One in eight of us are in the If It Ain’t Broke group – believing we won’t be able to solve problems like immigration whether we’re in or out, so might as well avoid the risk of changing.

Just over one in ten are in the I’m Alright Jacques group – they’re happy with life, optimistic for Britain, positive about immigration, and think leaving would be too big a risk.

The remaining tenth of the population are Citizens Of The World – the most committed to staying in the EU, they value free movement and having human rights guaranteed by Europe.


What kind of referendum voter are you? Take our quick survey to find out.

“If Britain leaves, we’ll be left behind with all these losers”: Amsterdam

By Lord Ashcroft

My latest focus groups looking at how other Europeans see Britain and its place in the EU took place in the capital of one of our closest neighbours. It is sometimes said that the Dutch are more similar to the British than any of the other inhabitants of Europe. How much did our Amsterdam participants think the two countries had in common?

“Well, they drive on the wrong side of the road.” (more…)

“The Brits would be happier outside. But we don’t want them to leave”: Berlin and Paris

By Lord Ashcroft

Last week the focus group trail led the Lord Ashcroft Polls team to the cities British sceptics regard as the heart of the Euro-conspiracy: Berlin and Paris. Again, we assembled groups of men and women with a range of social backgrounds and political leanings, and enlisted the services of a simultaneous translator. How would views in the core of Old Europe compare to what we heard last week in Poland and Bulgaria, particularly when it comes to Britain’s part in things?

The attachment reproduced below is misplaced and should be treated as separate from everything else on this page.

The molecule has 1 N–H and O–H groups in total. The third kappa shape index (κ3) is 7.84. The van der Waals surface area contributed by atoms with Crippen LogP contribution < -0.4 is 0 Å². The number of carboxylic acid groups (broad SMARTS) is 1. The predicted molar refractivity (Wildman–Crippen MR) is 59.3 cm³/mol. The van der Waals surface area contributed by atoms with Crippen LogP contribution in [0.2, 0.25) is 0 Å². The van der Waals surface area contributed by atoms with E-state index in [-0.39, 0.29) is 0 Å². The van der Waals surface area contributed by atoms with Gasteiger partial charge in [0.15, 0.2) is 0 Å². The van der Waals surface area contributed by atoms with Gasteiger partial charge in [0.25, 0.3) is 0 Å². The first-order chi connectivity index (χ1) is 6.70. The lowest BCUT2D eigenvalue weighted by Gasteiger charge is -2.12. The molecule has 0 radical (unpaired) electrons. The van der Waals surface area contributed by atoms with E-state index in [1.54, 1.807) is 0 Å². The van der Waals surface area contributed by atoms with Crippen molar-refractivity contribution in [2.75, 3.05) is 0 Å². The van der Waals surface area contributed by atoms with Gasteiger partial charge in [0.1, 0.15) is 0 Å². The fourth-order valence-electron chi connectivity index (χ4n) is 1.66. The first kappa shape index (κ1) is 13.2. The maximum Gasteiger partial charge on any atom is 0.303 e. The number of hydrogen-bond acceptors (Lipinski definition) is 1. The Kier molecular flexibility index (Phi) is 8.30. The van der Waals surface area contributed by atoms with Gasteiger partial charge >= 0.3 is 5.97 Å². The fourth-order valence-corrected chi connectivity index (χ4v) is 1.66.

Brexit? A view from “New Europe”

By Lord Ashcroft

Earlier this month I published my latest research on how British voters are coming to terms with the issues in the EU referendum. There will be plenty more of that to follow. But to add an extra dimension, we decided to peer through the other end of the telescope and find out how our debate looks from elsewhere in Europe – how people in other member states see Britain’s attitude to the EU, what they think about some of the questions British voters are grappling with, what they make of David Cameron’s negotiating demands and, frankly, whether they care if we stay or go. (more…)

Leave to Remain: Public opinion and the EU referendum

By Lord Ashcroft

Within two years, the UK will have decided whether or not it wishes to remain a member of the European Union. Indeed, two years is the outer limit: the issue could be settled within a matter of months. Yet it is only in the chronological sense that the nation is any closer to making up its mind.

Recent polls suggest the country is closely divided on the referendum question. In this research we have tried to understand the spread of opinion – from Leave to Remain, and the many shades of indecision in between. We have explored what people think is at stake in the referendum, whether and why those things matter, and what could end up shifting opinion in one direction or another. (more…)

Electoral Commission rejects SNP’s biased referendum question

By Lord Ashcroft

A year ago I wrote that no self-respecting pollster would ask the question that Alex Salmond planned to put before the people of Scotland in his referendum. The Electoral Commission has come to the same conclusion, rejecting the SNP’s proposed formulation – “Do you agree that Scotland should be an independent country?” – and ruling that more neutral wording must be used.